10. Conference Rainbow Philanthropy 2019
“Sport Disrupted: Sex_uality Matters”
October 30 – 31, 2019, Heinrich-Böll-Stiftung, Berlin, Germany
In cooperation with Discover Football
Sport is about performance only, so sports organisations claim, and sports policies promote ‘sports for all‘. Yet, sexual orientation, gender identity, gender expression and sex characteristics still affect participation. Grassroots and nonprofit LGBTIQ initiatives, activist athletes, sports policy makers and social scientists will discuss
- effects of sports gender binary and heteronormativity on amateur and professional athletes
- consequences of homophobia / transphobia / interphobia on the daily lives of amateurs and professionals
- sports as tool for empowering LBGTIQ people
- visions and possibilities for an inclusive and non-binary sports world
- challenges for and the meaning of ‘fair’ competition
- lessons to learn from non-binary grass roots sports and LGBTIQ projects
This conference addresses the role of SOGIESC in sports in the light of current restrictions on human rights and in hope of a more inclusive future.
November 1, 2019, Heinrich-Böll-Stiftung, Berlin, Germany
In Kooperation mit The Global Philanthropy Project
The post-conference is an international donor consultation focused on sports and LGBTIQ issues, convening key public and private funders, donor governments, corporate funders, high net worth individual donors, thought leaders, and other partners. Together, we invite you to reflect on the conference and strategize with other grantmakers committed to more equitable and fair sport for all.
How to be a philanthropic game changer:
Donor activist Ise Bosch to release new book Transformative Philanthropy in July 2018
Transformative Philanthropy – Giving with Trust is a book about privilege, power, and access. Together with co-authors Justus Eisfeld and Claudia Bollwinkel, Ise Bosch reflects on ten years of holistic grant making and impact investments by Dreilinden gGmbH, while also providing an in-depth look at her own method of transformative philanthropy. The book is illustrated with photographs by Muholi, a South African artist who has received worldwide attention for their artwork and activism.
The book features the voices of cooperation partners and participants of the projects backed by Dreilinden ‒ precisely the people who have personal experience of Bosch’s approach to supporting social movements around the world.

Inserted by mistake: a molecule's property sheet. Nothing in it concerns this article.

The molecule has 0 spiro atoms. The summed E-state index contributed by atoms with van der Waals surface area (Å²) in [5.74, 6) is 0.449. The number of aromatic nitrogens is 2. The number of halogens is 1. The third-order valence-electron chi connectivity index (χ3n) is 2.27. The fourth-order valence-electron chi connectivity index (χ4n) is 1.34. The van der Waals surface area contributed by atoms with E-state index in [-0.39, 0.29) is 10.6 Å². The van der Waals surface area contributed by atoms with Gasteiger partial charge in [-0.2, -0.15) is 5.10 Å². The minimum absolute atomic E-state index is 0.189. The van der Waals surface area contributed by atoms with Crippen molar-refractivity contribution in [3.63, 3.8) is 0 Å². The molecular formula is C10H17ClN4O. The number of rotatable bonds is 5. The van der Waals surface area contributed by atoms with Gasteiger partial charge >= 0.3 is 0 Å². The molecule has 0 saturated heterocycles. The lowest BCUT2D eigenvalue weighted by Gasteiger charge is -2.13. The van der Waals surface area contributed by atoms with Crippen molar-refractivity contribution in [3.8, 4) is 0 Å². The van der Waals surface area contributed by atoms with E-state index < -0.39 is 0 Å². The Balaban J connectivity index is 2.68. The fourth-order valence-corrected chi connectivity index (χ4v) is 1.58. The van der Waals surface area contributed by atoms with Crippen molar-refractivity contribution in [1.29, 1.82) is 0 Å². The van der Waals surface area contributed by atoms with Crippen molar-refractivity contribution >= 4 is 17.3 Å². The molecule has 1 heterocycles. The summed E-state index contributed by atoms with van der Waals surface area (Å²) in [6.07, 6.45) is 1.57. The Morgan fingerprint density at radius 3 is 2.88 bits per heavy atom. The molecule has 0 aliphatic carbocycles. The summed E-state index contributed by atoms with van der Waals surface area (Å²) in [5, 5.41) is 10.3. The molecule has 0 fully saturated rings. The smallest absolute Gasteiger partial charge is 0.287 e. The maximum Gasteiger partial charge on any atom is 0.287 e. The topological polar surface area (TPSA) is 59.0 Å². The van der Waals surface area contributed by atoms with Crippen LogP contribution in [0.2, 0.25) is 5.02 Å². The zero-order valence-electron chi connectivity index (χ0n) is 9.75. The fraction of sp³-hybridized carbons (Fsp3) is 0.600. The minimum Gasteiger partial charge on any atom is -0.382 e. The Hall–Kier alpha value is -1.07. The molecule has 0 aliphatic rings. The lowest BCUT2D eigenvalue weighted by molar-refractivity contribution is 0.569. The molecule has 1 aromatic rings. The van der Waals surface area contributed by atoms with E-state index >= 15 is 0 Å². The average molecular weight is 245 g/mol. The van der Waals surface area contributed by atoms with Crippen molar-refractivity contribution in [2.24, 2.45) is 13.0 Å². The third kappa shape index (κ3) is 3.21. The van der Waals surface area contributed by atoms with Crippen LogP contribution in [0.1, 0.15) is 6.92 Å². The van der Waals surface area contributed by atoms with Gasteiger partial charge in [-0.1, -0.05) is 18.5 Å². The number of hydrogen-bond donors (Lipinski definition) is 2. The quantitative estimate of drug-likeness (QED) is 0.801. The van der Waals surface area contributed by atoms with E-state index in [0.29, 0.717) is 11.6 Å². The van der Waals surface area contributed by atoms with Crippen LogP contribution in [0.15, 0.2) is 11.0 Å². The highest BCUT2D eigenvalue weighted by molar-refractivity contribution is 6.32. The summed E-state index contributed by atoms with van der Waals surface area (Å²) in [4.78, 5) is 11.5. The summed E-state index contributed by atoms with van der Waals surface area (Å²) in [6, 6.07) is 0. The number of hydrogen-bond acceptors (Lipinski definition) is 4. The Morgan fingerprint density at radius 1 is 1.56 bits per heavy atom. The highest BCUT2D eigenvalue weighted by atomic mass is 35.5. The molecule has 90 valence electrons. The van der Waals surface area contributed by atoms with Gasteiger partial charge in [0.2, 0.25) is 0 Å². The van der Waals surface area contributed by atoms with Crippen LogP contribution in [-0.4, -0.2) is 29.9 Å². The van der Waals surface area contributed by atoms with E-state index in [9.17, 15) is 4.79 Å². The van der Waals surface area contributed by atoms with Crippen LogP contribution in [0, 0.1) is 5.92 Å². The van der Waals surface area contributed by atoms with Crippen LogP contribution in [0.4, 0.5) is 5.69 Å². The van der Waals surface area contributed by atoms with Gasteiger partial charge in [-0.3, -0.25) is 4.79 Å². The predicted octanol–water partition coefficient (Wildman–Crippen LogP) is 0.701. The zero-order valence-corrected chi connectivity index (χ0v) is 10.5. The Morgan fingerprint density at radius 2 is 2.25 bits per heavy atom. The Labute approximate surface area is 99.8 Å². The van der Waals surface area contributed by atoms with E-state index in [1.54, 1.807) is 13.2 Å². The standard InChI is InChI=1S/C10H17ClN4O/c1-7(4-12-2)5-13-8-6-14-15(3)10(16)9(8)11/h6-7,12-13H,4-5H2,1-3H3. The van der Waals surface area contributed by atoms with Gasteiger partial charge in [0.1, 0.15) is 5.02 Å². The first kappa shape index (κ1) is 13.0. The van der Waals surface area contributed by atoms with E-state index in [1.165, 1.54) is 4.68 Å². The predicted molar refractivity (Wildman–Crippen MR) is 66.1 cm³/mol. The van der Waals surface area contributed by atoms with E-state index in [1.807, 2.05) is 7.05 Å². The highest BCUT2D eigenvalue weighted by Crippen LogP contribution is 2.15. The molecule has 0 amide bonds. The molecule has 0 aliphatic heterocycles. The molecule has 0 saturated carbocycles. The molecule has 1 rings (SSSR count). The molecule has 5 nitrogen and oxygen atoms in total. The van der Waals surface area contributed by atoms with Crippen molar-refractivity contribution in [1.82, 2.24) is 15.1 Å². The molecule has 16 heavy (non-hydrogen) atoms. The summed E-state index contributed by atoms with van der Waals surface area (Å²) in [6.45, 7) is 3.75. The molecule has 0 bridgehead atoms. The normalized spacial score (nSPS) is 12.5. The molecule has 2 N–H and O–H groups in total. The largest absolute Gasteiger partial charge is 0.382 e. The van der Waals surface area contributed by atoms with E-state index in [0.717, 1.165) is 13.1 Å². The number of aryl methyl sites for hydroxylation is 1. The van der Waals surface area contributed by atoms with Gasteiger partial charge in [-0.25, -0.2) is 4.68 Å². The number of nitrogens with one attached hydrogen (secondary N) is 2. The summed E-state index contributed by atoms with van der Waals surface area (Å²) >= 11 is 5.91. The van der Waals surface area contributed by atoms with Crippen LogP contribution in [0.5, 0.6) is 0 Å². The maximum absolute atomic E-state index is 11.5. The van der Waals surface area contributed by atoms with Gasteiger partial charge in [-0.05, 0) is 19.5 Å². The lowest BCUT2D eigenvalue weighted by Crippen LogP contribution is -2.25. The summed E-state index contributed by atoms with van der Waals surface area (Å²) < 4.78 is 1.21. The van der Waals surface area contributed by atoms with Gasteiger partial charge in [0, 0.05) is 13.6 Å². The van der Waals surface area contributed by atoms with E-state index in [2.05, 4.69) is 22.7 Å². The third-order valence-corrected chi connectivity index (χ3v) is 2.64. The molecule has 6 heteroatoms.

Her book offers a new view on philanthropy and its possibilities for impact. This is how Bosch describes her vision: “I would like to see more people working together, including those with more and with less power. I would like there to be more bridges, and hopefully once again more egalitarian societies. This is why I say ‘yes’ to the power that is available to me – while I am not saying ‘yes’ to the exclusion of others from power.”
9. Conference Rainbow Philanthropy 2017
LGBTI* human rights work in Russia
Civil society in Russia is increasingly under pressure. Civil engagement by and on behalf of lesbian, gays, bisexuals, trans*, inter*, and gender non-conforming (LGBTI*) persons, in particular, is increasingly curtailed – amongst others by state measures.
German and international donors and organisations met on the premises of Heinrich Boell Foundation to discuss this shrinking space. At first, preliminary data of the new study ‘Rainbow Philanthropy 4’ was presented. The study will be launched in spring 2018. After an introduction to the conference’s topic with a situation report, participants discussed common strategies and possible solutions in several workshops. Inputs of several stakeholders rounded off this work intense meeting.
In the end, the results were summed up on a cautiously positive note: despite difficulties, the situation is not hopeless; on the level of personal relations, especially, small but steady progress can be made.
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Working Paper “Let me be me!“
Better Care for LGBTI* Children
In this working paper for iNGOs, Dreilinden presents the essential demands of the 8th Rainbow Philanthropy Conference addressing LGBTI* children in development cooperation: to carry out research and provide more data, listen to children‘s voices, identify promising practices, and share resources. The paper is a collaboration with SOS Children‘s Villages International and Keeping Children Safe (KCS) and provides three sections:
Research and Tools, including the legal human rights context, an analysis from KCS’s survey on institutional readiness, and workshop results from the 8th Rainbow Philanthropy Conference.
Interviews: Five young LGBT* care leavers speak about their experiences; two managers of alternative care and children‘s rights organisations present their views on LGBTI* children and approaches to improve care for gender non-conforming children and youth.
Promising Practices: Save the Children International in Vietnam’s work with LGBT street youth, and the response of SOS Children‘s Villages Argentina and Tunisia to LGBTI* children and staff.